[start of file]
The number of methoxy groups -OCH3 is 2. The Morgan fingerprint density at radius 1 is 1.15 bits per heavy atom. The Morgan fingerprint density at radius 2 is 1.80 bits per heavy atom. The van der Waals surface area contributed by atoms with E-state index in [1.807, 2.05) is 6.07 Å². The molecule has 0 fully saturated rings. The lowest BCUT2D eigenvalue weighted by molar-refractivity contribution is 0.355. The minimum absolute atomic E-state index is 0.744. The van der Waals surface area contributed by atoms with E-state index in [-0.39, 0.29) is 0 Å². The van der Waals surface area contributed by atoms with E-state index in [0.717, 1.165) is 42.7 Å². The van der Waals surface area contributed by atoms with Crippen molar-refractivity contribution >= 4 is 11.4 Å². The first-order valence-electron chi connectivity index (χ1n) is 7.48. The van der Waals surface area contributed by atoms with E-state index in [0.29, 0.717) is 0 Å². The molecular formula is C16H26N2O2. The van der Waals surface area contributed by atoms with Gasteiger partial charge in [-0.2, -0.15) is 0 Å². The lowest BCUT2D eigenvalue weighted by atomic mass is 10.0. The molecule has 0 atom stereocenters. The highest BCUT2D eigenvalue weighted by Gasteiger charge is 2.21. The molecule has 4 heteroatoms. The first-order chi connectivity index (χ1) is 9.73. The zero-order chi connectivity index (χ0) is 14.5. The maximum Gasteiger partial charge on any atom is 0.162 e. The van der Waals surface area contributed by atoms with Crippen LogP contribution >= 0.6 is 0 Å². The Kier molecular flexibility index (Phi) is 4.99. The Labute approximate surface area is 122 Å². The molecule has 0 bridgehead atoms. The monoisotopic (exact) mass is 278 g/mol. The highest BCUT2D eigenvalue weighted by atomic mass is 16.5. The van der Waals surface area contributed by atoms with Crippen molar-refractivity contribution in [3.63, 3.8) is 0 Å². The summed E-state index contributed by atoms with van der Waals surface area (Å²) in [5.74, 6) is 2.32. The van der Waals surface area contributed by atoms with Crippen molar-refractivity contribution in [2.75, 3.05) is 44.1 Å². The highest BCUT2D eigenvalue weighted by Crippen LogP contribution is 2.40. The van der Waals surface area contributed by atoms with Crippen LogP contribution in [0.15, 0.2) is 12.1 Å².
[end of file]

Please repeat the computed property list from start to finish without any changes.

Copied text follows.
The number of methoxy groups -OCH3 is 2. The Morgan fingerprint density at radius 1 is 1.15 bits per heavy atom. The Morgan fingerprint density at radius 2 is 1.80 bits per heavy atom. The van der Waals surface area contributed by atoms with E-state index in [1.807, 2.05) is 6.07 Å². The molecule has 0 fully saturated rings. The lowest BCUT2D eigenvalue weighted by molar-refractivity contribution is 0.355. The minimum absolute atomic E-state index is 0.744. The van der Waals surface area contributed by atoms with E-state index in [-0.39, 0.29) is 0 Å². The van der Waals surface area contributed by atoms with E-state index in [0.717, 1.165) is 42.7 Å². The van der Waals surface area contributed by atoms with Crippen molar-refractivity contribution >= 4 is 11.4 Å². The first-order valence-electron chi connectivity index (χ1n) is 7.48. The van der Waals surface area contributed by atoms with E-state index in [0.29, 0.717) is 0 Å². The molecular formula is C16H26N2O2. The van der Waals surface area contributed by atoms with Gasteiger partial charge in [-0.2, -0.15) is 0 Å². The lowest BCUT2D eigenvalue weighted by atomic mass is 10.0. The molecule has 0 atom stereocenters. The highest BCUT2D eigenvalue weighted by Gasteiger charge is 2.21. The molecule has 4 heteroatoms. The first-order chi connectivity index (χ1) is 9.73. The zero-order chi connectivity index (χ0) is 14.5. The maximum Gasteiger partial charge on any atom is 0.162 e. The van der Waals surface area contributed by atoms with Crippen LogP contribution >= 0.6 is 0 Å². The Kier molecular flexibility index (Phi) is 4.99. The Labute approximate surface area is 122 Å². The molecule has 0 bridgehead atoms. The monoisotopic (exact) mass is 278 g/mol. The highest BCUT2D eigenvalue weighted by atomic mass is 16.5. The van der Waals surface area contributed by atoms with Crippen molar-refractivity contribution in [3.63, 3.8) is 0 Å². The summed E-state index contributed by atoms with van der Waals surface area (Å²) in [5.74, 6) is 2.32. The van der Waals surface area contributed by atoms with Crippen molar-refractivity contribution in [2.75, 3.05) is 44.1 Å². The highest BCUT2D eigenvalue weighted by Crippen LogP contribution is 2.40. The van der Waals surface area contributed by atoms with Crippen LogP contribution in [0.15, 0.2) is 12.1 Å².